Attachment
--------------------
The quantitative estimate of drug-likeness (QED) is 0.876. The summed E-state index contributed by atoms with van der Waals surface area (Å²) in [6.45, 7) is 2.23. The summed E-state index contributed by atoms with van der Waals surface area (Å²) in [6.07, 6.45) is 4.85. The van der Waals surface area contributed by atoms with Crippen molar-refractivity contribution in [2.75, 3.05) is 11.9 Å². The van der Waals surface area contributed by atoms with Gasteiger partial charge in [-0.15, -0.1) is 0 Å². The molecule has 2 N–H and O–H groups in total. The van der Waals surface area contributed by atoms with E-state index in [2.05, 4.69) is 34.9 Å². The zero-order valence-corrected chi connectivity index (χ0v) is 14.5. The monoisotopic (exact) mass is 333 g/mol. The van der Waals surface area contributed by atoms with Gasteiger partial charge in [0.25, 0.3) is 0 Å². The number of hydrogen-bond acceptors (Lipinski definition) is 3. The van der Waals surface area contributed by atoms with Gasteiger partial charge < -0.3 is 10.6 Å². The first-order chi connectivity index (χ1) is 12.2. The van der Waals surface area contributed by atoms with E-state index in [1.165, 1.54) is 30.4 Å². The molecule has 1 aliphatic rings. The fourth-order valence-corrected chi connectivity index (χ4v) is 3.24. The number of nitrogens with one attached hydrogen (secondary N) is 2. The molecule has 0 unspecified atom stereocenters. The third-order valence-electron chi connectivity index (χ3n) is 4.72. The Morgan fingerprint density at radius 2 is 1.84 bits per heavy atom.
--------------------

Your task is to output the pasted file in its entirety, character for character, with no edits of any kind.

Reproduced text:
The quantitative estimate of drug-likeness (QED) is 0.876. The summed E-state index contributed by atoms with van der Waals surface area (Å²) in [6.45, 7) is 2.23. The summed E-state index contributed by atoms with van der Waals surface area (Å²) in [6.07, 6.45) is 4.85. The van der Waals surface area contributed by atoms with Crippen molar-refractivity contribution in [2.75, 3.05) is 11.9 Å². The van der Waals surface area contributed by atoms with Gasteiger partial charge in [-0.15, -0.1) is 0 Å². The molecule has 2 N–H and O–H groups in total. The van der Waals surface area contributed by atoms with E-state index in [2.05, 4.69) is 34.9 Å². The zero-order valence-corrected chi connectivity index (χ0v) is 14.5. The monoisotopic (exact) mass is 333 g/mol. The van der Waals surface area contributed by atoms with Gasteiger partial charge in [0.25, 0.3) is 0 Å². The number of hydrogen-bond acceptors (Lipinski definition) is 3. The van der Waals surface area contributed by atoms with Gasteiger partial charge < -0.3 is 10.6 Å². The first-order chi connectivity index (χ1) is 12.2. The van der Waals surface area contributed by atoms with E-state index in [1.165, 1.54) is 30.4 Å². The molecule has 1 aliphatic rings. The fourth-order valence-corrected chi connectivity index (χ4v) is 3.24. The number of nitrogens with one attached hydrogen (secondary N) is 2. The molecule has 0 unspecified atom stereocenters. The third-order valence-electron chi connectivity index (χ3n) is 4.72. The Morgan fingerprint density at radius 2 is 1.84 bits per heavy atom.